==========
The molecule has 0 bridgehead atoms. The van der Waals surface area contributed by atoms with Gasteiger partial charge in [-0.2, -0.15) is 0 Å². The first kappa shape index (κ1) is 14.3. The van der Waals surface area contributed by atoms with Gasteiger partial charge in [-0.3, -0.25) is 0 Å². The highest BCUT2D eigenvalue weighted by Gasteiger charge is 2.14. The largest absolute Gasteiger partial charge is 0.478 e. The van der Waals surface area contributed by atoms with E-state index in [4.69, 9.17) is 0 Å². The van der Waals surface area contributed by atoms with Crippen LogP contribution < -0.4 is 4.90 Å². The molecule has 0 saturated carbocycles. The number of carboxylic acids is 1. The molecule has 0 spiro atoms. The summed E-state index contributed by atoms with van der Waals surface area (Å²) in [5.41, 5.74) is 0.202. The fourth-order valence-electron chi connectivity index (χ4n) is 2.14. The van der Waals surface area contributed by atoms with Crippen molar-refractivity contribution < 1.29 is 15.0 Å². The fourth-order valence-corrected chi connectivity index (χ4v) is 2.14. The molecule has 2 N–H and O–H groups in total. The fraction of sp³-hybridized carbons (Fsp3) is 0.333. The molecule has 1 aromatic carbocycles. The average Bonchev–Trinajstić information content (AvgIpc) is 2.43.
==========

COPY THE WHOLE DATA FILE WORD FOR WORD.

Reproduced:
The molecule has 0 bridgehead atoms. The van der Waals surface area contributed by atoms with Gasteiger partial charge in [-0.2, -0.15) is 0 Å². The first kappa shape index (κ1) is 14.3. The van der Waals surface area contributed by atoms with Gasteiger partial charge in [-0.3, -0.25) is 0 Å². The highest BCUT2D eigenvalue weighted by Gasteiger charge is 2.14. The largest absolute Gasteiger partial charge is 0.478 e. The van der Waals surface area contributed by atoms with E-state index in [4.69, 9.17) is 0 Å². The van der Waals surface area contributed by atoms with Crippen LogP contribution < -0.4 is 4.90 Å². The molecule has 0 saturated carbocycles. The number of carboxylic acids is 1. The molecule has 0 spiro atoms. The summed E-state index contributed by atoms with van der Waals surface area (Å²) in [5.41, 5.74) is 0.202. The fourth-order valence-electron chi connectivity index (χ4n) is 2.14. The van der Waals surface area contributed by atoms with Crippen molar-refractivity contribution < 1.29 is 15.0 Å². The fourth-order valence-corrected chi connectivity index (χ4v) is 2.14. The molecule has 2 N–H and O–H groups in total. The fraction of sp³-hybridized carbons (Fsp3) is 0.333. The molecule has 1 aromatic carbocycles. The average Bonchev–Trinajstić information content (AvgIpc) is 2.43.